Queens Museum, 2014. Photo by David Sundberg, Esto. Courtesy of Queens Museum

The Queens Museum's Director Has Resigned Over Political Differences

The departure of Laura Raicovich marks a period of conflict between arts institutions' senior staff, their trustees, and the mainstream media.

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Feb 6 2018, 6:20pm

Queens Museum, 2014. Photo by David Sundberg, Esto. Courtesy of Queens Museum

On January 23, Queens Museum Executive Director Laura Raicovich announced that she would resign from her post, citing differences with the board over the institution’s more politically minded programming. Specifically, on Trump’s Inauguration Day, Raicovich invited artists, activists, and other concerned New Yorkers to the museum to make protest signs. Some board members opposed that action; others disapproved of a program she proposed in which the museum, in collaboration with other institutions, would connect immigrants to social services.

Raicovich's farewell came within days of Fox News commentator Stuart Varney demanding a different departure, that of the Guggenheim's Chief Curator Nancy Spector. On January 25, we learned that the White House had requested the loan of a Vincent van Gogh painting and that Spector had suggested instead Maurizio Cattelan’s 18-karat gold toilet, America. The work and the offer critique American leaders’ excess, a line that didn’t sit well with right-wingers. The toilet is, of course, a critique of elitism, but a spluttering Varney was oblivious.

The upshot of all this noise? Crickets. So far, there’s been little conversation about the role of the museum in a time when our institutions are being slowly but surely dismantled. It took five days before any official response was given to Raicovich’s decision, but last Wednesday, a list of 35 curators expressed support for her activist-oriented work in the following letter.

Laura Raicovich, as president and executive director of the Queens Museum, has galvanized the museum field: she has demonstrated how cultural institutions can responsibly and creatively embrace artistic as well as social and political matters crucial to their local constituencies while contributing to the field at large. We have been inspired by her work with art, artists, and communities relating to important cultural issues such as immigration, cultural diversity, education, and equity. The example she set will continue to inform our own work.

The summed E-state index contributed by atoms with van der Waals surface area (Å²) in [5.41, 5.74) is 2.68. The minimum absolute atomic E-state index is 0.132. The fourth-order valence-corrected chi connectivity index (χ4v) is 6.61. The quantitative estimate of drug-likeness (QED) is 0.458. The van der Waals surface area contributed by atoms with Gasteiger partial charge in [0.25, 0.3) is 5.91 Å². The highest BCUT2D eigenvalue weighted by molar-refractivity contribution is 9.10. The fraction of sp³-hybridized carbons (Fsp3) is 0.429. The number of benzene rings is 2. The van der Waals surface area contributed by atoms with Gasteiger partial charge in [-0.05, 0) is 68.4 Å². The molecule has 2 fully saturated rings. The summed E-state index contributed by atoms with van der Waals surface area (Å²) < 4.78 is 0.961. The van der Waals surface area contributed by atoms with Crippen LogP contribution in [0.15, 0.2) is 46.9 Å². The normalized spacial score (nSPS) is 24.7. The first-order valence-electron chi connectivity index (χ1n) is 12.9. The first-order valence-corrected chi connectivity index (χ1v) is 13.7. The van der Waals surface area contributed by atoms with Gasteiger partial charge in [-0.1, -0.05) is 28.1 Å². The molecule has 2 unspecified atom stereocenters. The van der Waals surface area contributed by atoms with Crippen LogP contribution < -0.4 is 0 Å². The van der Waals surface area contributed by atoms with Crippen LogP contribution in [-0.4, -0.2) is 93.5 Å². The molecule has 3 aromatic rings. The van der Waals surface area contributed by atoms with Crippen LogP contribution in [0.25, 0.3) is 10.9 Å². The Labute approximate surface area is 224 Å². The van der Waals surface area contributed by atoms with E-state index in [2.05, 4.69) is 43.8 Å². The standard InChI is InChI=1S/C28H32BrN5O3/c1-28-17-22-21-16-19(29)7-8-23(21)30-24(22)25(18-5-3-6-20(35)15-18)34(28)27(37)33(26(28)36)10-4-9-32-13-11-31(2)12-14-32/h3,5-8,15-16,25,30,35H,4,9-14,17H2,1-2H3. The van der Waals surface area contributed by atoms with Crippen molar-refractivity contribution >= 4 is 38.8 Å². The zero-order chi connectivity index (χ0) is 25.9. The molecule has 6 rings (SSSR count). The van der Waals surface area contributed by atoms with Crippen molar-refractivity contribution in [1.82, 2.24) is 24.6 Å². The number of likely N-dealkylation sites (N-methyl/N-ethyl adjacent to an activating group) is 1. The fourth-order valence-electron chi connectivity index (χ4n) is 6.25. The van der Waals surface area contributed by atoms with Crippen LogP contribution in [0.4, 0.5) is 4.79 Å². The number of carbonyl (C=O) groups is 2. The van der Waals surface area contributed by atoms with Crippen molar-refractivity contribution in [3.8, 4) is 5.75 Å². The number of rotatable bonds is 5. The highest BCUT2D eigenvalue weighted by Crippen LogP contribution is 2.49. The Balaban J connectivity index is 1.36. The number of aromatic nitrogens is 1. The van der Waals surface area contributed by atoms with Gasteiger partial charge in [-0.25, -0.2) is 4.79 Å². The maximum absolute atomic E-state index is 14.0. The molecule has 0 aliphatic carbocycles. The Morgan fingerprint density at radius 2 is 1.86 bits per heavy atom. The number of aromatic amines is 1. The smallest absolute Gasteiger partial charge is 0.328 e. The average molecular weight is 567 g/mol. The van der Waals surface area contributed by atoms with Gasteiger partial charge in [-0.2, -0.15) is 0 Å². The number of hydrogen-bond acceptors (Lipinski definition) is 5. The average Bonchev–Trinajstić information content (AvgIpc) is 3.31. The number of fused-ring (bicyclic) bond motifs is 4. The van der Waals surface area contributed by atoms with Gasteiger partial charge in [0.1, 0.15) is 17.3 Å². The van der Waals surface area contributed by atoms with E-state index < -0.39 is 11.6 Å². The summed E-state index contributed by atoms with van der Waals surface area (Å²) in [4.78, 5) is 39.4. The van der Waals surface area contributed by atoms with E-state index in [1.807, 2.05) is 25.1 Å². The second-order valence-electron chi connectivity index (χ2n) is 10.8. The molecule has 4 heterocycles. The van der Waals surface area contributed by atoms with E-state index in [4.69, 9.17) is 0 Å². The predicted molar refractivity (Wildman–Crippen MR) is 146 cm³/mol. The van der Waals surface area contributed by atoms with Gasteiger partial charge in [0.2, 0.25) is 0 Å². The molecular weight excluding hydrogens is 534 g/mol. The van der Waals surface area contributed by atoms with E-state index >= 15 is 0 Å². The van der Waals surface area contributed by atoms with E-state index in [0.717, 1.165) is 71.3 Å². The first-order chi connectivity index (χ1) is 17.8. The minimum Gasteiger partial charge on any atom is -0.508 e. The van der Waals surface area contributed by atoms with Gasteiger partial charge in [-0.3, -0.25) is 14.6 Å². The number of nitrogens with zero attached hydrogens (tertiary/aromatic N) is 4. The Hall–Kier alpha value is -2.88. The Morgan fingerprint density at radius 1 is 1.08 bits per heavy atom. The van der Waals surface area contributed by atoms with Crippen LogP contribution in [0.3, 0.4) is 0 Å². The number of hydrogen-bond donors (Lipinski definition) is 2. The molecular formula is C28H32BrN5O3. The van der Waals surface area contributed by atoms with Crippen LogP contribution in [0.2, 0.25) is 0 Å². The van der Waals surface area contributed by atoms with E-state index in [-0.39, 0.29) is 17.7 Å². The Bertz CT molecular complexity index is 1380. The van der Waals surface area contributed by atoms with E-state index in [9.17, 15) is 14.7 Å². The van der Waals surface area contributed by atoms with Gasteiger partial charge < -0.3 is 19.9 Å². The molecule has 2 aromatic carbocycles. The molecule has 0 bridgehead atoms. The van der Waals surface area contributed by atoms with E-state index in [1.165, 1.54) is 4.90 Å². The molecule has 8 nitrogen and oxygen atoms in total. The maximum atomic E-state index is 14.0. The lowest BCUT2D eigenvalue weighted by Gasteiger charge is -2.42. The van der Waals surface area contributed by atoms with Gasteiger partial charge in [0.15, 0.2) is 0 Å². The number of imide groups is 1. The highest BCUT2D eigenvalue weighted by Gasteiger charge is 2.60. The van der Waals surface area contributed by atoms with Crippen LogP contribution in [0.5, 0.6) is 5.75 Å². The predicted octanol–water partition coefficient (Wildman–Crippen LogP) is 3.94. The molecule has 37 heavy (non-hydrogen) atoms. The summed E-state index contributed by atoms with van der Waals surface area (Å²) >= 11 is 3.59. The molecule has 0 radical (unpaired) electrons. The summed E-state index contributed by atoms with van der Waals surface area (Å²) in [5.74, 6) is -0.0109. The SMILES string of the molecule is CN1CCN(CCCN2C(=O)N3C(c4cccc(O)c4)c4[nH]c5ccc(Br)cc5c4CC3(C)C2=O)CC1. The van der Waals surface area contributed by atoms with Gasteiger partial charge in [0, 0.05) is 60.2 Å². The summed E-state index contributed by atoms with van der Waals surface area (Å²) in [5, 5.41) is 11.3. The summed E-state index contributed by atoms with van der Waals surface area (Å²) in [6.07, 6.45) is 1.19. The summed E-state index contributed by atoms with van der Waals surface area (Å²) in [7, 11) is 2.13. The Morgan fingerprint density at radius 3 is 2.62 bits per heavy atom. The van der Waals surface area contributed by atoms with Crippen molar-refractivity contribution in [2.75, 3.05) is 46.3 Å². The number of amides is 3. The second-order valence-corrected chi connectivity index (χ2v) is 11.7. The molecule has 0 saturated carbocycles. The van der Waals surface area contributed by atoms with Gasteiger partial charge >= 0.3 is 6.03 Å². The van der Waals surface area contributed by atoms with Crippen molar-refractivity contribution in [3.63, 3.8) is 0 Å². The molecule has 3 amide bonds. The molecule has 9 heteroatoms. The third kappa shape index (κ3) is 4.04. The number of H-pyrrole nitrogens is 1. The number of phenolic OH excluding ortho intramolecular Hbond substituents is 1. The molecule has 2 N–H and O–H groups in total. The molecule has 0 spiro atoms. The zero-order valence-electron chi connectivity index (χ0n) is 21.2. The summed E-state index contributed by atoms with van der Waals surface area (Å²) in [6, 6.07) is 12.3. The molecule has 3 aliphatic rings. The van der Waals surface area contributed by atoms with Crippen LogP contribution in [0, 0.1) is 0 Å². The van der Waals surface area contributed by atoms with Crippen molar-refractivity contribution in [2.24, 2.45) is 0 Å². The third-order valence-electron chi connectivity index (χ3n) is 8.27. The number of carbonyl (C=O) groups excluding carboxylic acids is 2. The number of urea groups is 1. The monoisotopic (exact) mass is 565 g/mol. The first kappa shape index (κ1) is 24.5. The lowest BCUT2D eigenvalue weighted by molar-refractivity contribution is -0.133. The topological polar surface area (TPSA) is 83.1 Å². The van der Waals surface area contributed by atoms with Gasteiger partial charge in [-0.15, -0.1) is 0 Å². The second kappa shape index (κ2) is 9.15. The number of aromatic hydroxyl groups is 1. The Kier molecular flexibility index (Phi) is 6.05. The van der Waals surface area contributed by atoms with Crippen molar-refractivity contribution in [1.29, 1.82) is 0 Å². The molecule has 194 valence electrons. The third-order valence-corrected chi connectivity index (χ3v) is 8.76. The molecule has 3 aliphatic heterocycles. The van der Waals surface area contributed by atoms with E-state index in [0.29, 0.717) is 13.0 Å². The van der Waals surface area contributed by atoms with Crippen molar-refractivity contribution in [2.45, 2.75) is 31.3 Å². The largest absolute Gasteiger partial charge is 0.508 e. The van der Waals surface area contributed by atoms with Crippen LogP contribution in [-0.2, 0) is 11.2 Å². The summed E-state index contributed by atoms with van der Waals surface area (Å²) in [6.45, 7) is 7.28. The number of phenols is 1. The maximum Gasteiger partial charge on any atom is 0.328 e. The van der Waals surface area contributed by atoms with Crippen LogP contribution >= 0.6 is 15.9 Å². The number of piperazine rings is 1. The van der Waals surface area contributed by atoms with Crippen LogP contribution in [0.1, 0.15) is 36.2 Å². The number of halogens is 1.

We are writing to affirm the leadership role of cultural institutions in advancing cultural and social as well as political public discourse. As stewards and advocates of contemporary and historical cultural expressions, we directors, curators, and staff members of cultural institutions, as well as the board members to whom we are accountable, have a particular obligation to facilitate the free and safe exchange of ideas about our contemporary world with art as the catalyst.

In times of political polarization, arts institutions must fully commit to our responsibility to act as empathetic forums in which we come to understand human history, creativity and society. Art institutions must respond to pressing issues facing our communities—this is not simply a right but an obligation, especially for those supported by public funds.

We call on the boards of our cultural institutions to embrace the civic role of our institutions by supporting and empowering courageous and caring leaders such as Laura Raicovich, regardless of their gender. This is more necessary now than at any other point since the civil rights era in the 1950s and 1960s.

The letter does a great job of articulating the role of the museums in a political environment hostile to the public it serves, and also addresses the need for a board to actively support that mission. What it does not include, though, are the names of major curators and directors who have signed on with their institutional affiliation. Where are the names of staffers from the Met, MoMA, the Guggenheim, New Museum, Brooklyn Museum, or Whitney? Missing. It’s no secret that museum boards tend to include conservative patrons; the problem is that this makeup doesn’t always serve the mission of the institution in question. In the case of the Queens Museum, for example, the proposed adult education programs rejected by the board would directly support Queens residents—many of whom are immigrants. And while there’s an argument to be made that nonprofits stretch themselves too far when offering non-art programs, this one dovetailed with the Queens Museum’s existing art classes for immigrants.

On Friday, Queens Museum board member Kristian Nammack announced that Raicovich would not stand alone, and tendered his resignation, citing another specific, political, reason:

To my friends and colleagues,

I tendered my resignation yesterday as a Trustee of the Queens Museum, in opposition to their decision to host the current Israeli Delegation to the UN who in turn honored Mike Pence last November.

This action is in opposition to the human rights abuses of the Israeli occupation of Palestine and of the human rights abuses of Mike Pence and the entire Trump Administration, as warned today in the annual report by Human Rights Watch.

I stand in solidarity with our Executive Director, Laura Raicovich, who resigned on Monday.

Most sincerely,

Kristian

This feels like the start of something. As an arts community we can’t afford to watch our best talent shoved under the bus for fear that we might lose a limb while digging them out. We’re in this together.